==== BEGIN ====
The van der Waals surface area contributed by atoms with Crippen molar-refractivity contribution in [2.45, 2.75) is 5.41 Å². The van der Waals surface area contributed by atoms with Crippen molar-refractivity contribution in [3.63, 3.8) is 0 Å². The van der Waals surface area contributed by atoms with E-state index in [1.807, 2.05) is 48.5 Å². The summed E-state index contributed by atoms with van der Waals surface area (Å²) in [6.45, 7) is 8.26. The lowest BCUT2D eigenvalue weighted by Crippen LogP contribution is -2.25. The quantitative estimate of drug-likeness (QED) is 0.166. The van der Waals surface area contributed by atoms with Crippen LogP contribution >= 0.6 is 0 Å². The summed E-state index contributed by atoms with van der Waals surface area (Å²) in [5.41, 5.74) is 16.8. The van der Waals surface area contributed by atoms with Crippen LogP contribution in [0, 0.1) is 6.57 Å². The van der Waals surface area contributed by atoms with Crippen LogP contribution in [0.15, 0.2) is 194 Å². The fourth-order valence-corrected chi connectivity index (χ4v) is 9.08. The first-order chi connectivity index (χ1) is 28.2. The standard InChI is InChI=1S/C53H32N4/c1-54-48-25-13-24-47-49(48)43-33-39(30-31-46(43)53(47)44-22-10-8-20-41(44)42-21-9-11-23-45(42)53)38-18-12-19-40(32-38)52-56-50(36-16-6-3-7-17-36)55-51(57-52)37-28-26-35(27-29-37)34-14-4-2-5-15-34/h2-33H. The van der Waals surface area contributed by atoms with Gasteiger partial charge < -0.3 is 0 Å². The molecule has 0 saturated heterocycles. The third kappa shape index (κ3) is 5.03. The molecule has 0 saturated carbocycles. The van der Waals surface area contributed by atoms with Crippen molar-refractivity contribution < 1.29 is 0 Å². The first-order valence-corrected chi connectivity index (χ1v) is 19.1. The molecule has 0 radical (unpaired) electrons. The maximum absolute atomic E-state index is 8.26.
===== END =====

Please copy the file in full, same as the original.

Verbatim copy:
The van der Waals surface area contributed by atoms with Crippen molar-refractivity contribution in [2.45, 2.75) is 5.41 Å². The van der Waals surface area contributed by atoms with Crippen molar-refractivity contribution in [3.63, 3.8) is 0 Å². The van der Waals surface area contributed by atoms with E-state index in [1.807, 2.05) is 48.5 Å². The summed E-state index contributed by atoms with van der Waals surface area (Å²) in [6.45, 7) is 8.26. The lowest BCUT2D eigenvalue weighted by Crippen LogP contribution is -2.25. The quantitative estimate of drug-likeness (QED) is 0.166. The van der Waals surface area contributed by atoms with Crippen LogP contribution >= 0.6 is 0 Å². The summed E-state index contributed by atoms with van der Waals surface area (Å²) in [5.41, 5.74) is 16.8. The van der Waals surface area contributed by atoms with Crippen LogP contribution in [0, 0.1) is 6.57 Å². The van der Waals surface area contributed by atoms with Crippen LogP contribution in [0.15, 0.2) is 194 Å². The fourth-order valence-corrected chi connectivity index (χ4v) is 9.08. The first-order chi connectivity index (χ1) is 28.2. The standard InChI is InChI=1S/C53H32N4/c1-54-48-25-13-24-47-49(48)43-33-39(30-31-46(43)53(47)44-22-10-8-20-41(44)42-21-9-11-23-45(42)53)38-18-12-19-40(32-38)52-56-50(36-16-6-3-7-17-36)55-51(57-52)37-28-26-35(27-29-37)34-14-4-2-5-15-34/h2-33H. The van der Waals surface area contributed by atoms with Gasteiger partial charge < -0.3 is 0 Å². The molecule has 0 saturated heterocycles. The third kappa shape index (κ3) is 5.03. The molecule has 0 saturated carbocycles. The van der Waals surface area contributed by atoms with Crippen molar-refractivity contribution < 1.29 is 0 Å². The first-order valence-corrected chi connectivity index (χ1v) is 19.1. The molecule has 0 radical (unpaired) electrons. The maximum absolute atomic E-state index is 8.26.